To get into college, fake it

Applying to College Shouldn’t Require Answering Life’s Great Questions, writes Julia Ryan in The Atlantic. Elite colleges’ admissions essay prompts pretty much demand that students “pretend to be something you are not,” she charges.

Brown University is asking applicants for the Class of 2017: French novelist Anatole France wrote: “An education isn’t how much you have committed to memory, or even how much you know. It’s being able to differentiate between what you do know and what you don’t.” What don’t you know?

The University of Chicago would like high-school seniors to tell them: How are apples and oranges supposed to be compared? Possible answers involve, but are not limited to, statistics, chemistry, physics, linguistics, and philosophy.

Tufts would simply like to know: What makes you happy?

“Applying to college shouldn’t be the intellectual equivalent of dressing up in your mother’s clothes,” writes Ryan.

Many of her commenters liked the prompts. (They made me very glad that all this is behind me.)

Universities have automated admissions, writes a commenter who designs admissions software. An outside service will use “advanced OCR and ICR recognition software plus semantic analysis” to turn the transcript and extracurriculars into a single number. Essays are turn through plagiarism software. “If a university is particularly prestigious they *might* read the essay, but the counselor is reading about 15 to 20 an hour.” The essay reader is probably an untrained graduate student or unemployed graduate making $11 to $13 an hour, he writes.

Hacking the Common App has good advice on writing admissions essays. Here’s part 1 and part 2.

Bard’s new admissions option — submit four research papers instead of grades and scores — is begging to be gamed by the wealthy, writes Jordan Weissmann.

Rather than submit a full battery of grades, teacher recs, SAT scores, and personal essays, Bard applicants will be able to choose to hand in four 2,500 word research papers, which will be graded by faculty. Applicants who earn a B+ or better on their writing will be accepted . . .

“It’s kind of declaring war on the whole rigmarole of college admissions and the failure to foreground the curriculum and learning,” Leon Botstein, Bard’s president of 38 years, said in an interview.

Who’d choose this option? Someone who’s gone to a very good college-prep high school and learned to write a college-quality research paper, but hasn’t earned Bard-worthy grades or test scores. That’s a small group. Or, as Weissmann suggests, someone who can afford to pay a “college consultant” to write the papers.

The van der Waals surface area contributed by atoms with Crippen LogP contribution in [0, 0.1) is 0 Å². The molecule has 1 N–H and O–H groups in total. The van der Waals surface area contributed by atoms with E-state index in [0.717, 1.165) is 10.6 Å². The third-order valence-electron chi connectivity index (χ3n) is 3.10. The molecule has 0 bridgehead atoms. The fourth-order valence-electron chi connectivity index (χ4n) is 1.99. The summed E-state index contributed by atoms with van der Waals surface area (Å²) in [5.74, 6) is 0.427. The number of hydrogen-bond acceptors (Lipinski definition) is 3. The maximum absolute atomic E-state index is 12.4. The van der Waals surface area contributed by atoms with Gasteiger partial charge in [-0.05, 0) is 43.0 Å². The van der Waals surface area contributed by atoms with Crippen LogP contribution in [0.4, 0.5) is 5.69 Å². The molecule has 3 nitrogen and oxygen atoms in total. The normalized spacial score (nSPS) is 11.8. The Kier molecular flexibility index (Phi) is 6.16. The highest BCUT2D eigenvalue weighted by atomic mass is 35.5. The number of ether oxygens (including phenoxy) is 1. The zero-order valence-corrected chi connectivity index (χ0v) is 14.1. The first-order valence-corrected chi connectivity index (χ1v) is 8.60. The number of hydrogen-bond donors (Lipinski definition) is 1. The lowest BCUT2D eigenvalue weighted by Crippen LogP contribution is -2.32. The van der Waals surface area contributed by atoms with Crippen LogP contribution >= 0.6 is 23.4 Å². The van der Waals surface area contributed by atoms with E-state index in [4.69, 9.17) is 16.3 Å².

ROTC plus global studies

Columbia University’s faculty senate passed a pro-ROTC resolution Friday. The Army is interested in restoring ties with Columbia. A Navy unit also is a possibility.

Navy ROTC is returning to Harvard.

Stanford’s faculty is reviewing the issue. A student group is rallying opposition to bringing ROTC back on campus on grounds the military discriminates against transgendered people.

Dickinson College in Pennsylvania may expand its ROTC curriculum, if the Army agrees, to include four years of foreign language, cultural immersion, a semester or year’s worth of study abroad and a concentration in global security studies, reports Inside Higher Ed.

The move was inspired by an e-mail from a Dickinson ROTC graduate who majored in Middle Eastern history and now leads an infantry platoon in the Kandahar province of Afghanistan. Talking with village elders, he recited the first chapter of the Koran, which he’d learned in a class.

Soon after, one of the men handed over five small papers which appeared to be “night letters,” or notes left by the Taliban on local mosques or the doors of homes. Typically, such letters urge resistance or threaten violence to those who cooperate with American forces. These, however, were asking for help. “The three letters this man gave to me thus signaled a major shift in Taliban morale in our area of operations, and at the end of the day became very valuable intelligence information,” the unnamed lieutenant wrote.

University president William Durden, a 1971 graduate of Dickinson’s ROTC program,  believes officers need more than training in operations and tactics. “We have young lieutenants running cities.”

The Mellon Foundation is funding partnerships between liberal arts colleges and military institutions of higher education. Dickinson will collaborate with the nearby U.S. Army War College, Bard, Union and Vassar colleges with the U.S. Military Academy at West Point, St. John’s College with the U.S. Naval Academy in Annapolis, and Colorado College with the U.S. Air Force Academy.

Bard and West Point have shared an “odd-couple relationship” for years, said Jonathan Becker, Bard’s vice president for international affairs and civic engagement.

. . . students sometimes attend classes at each other’s institutions, faculty travel to deliver guest lectures, and students and professors from both colleges mix sides to debate political issues.

West Pointers and Bard students have no trouble getting along, Becker said. “Twenty-year-olds enjoy meeting and learning with other 20-year-olds.”